Although other major cycling events such as the Giro d'Italia and the Tour de Suisse happen weeks earlier, the start of July kicks off serious television-watching season in my house.
Every evening during the three weeks and 21 stages of the Tour de France, my husband, an amateur cyclist and huge fan, camps out on the couch with remote in hand.
Versus announcers Bob Roll, Phil Liggett and Paul Sherwen act as background to our dinners, and discussions typically revolve around me asking questions like, "Why isn't that guy getting off his bike to pee?"
Team sports have never really been my thing, but his excitement is contagious. And frankly, cycling's fast pace, mixed international teams and horrifying crashes make it more intriguing to me to watch than football, basketball or baseball.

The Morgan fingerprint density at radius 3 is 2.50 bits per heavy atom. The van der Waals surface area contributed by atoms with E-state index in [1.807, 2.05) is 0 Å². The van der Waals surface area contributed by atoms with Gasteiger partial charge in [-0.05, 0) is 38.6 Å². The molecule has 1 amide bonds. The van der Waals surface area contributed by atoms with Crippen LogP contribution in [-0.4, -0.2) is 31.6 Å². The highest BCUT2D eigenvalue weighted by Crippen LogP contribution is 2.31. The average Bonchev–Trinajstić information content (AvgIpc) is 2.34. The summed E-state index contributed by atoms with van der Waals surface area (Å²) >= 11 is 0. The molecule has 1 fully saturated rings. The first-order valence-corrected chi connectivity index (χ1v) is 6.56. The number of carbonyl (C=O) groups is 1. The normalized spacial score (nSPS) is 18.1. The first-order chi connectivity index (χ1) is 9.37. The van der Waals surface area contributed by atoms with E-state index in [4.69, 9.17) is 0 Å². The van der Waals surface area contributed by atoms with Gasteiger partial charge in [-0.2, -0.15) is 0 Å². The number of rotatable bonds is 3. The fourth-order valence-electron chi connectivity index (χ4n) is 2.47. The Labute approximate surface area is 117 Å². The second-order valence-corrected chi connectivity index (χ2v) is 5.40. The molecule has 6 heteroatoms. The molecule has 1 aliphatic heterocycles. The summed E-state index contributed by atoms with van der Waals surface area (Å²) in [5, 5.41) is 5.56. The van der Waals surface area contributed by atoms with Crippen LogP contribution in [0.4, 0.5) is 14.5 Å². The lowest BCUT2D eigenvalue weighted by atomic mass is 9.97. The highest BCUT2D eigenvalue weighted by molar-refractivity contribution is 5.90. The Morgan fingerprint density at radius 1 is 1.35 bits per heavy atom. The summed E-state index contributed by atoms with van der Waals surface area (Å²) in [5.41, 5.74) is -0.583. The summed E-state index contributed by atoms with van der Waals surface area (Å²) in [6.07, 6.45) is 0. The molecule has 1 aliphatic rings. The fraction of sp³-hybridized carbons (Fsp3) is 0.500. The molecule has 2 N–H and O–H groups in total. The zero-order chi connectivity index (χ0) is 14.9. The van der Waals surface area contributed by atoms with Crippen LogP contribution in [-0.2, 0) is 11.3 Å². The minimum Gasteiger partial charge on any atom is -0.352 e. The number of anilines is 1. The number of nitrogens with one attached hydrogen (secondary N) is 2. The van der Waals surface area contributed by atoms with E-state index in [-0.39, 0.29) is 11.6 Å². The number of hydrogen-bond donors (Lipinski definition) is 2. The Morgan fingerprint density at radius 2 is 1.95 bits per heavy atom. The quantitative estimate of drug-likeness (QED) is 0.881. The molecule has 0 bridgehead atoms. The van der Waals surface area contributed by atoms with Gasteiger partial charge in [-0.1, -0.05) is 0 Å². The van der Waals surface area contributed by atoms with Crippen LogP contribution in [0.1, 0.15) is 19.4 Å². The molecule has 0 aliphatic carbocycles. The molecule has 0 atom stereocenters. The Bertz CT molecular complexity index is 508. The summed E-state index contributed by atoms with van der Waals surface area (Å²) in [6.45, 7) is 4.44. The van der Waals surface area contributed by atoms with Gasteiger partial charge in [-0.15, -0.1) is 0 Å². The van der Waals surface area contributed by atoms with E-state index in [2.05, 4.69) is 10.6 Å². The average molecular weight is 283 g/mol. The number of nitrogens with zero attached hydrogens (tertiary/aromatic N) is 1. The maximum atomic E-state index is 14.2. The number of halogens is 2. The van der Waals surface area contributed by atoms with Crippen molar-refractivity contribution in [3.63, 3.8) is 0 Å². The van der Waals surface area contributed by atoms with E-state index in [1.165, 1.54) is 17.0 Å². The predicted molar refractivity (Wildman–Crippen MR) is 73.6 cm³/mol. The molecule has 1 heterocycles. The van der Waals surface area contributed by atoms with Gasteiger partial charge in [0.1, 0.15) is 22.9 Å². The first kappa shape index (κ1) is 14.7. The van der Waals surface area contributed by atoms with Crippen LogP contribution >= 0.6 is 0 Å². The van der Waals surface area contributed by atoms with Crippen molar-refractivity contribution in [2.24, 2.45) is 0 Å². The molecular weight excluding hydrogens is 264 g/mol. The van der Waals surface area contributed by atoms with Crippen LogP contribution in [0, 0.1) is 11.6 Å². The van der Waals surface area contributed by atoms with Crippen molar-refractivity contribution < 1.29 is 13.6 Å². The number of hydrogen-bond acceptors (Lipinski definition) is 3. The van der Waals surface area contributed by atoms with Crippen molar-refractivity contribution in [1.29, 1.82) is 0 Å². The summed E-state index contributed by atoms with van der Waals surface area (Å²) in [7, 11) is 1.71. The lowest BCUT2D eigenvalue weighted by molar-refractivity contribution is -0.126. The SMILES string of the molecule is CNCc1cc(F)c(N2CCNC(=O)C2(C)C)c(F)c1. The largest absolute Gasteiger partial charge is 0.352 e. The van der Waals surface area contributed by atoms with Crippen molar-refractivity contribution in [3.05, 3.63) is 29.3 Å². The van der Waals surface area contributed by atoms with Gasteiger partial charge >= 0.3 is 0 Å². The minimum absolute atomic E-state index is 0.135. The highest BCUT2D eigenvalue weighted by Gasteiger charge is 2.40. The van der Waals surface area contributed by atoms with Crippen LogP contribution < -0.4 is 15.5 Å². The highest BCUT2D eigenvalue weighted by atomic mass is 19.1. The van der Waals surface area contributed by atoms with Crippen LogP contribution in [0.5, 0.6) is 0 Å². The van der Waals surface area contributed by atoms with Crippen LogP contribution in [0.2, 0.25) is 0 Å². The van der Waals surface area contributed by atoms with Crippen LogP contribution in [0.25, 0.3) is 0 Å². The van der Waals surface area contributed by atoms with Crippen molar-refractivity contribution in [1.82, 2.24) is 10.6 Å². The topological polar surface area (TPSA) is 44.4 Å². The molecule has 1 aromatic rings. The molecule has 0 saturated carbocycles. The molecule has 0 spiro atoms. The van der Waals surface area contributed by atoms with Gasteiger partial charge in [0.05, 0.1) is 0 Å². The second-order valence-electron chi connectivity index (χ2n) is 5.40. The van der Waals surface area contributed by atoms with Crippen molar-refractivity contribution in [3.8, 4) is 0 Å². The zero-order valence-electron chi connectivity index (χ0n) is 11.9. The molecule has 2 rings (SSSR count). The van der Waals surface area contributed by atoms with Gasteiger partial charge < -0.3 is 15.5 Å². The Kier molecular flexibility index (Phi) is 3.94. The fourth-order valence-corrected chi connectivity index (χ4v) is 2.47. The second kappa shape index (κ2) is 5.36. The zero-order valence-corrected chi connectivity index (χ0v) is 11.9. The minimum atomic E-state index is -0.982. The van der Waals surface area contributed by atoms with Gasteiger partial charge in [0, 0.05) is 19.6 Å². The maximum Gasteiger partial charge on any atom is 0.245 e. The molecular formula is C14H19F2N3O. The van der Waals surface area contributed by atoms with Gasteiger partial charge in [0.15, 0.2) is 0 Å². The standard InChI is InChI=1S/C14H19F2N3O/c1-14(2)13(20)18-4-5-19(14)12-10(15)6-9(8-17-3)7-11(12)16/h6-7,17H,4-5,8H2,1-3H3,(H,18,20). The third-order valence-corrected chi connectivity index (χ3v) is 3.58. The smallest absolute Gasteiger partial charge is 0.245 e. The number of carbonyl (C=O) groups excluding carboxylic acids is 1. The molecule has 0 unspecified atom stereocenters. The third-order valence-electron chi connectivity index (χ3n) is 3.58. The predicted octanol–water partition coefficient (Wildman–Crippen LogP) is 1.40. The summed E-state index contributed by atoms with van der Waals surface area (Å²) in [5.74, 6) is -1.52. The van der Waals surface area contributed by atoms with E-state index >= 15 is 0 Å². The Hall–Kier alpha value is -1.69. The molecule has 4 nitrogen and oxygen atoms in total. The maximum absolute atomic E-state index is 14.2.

While many people only affiliate pro cycling with its doping problems, I realized long ago that what we in the media emphasize is what people tend to focus on.
That in mind, I hope our coverage of the USA Pro Cycling Challenge will help get you thinking about the many nuances of and benefits to this sport, as well as about the genuine possibility that a few impassioned locals could make Colorado Springs into a premier international cycling destination.
Hope to see you downtown on Monday, Aug. 22.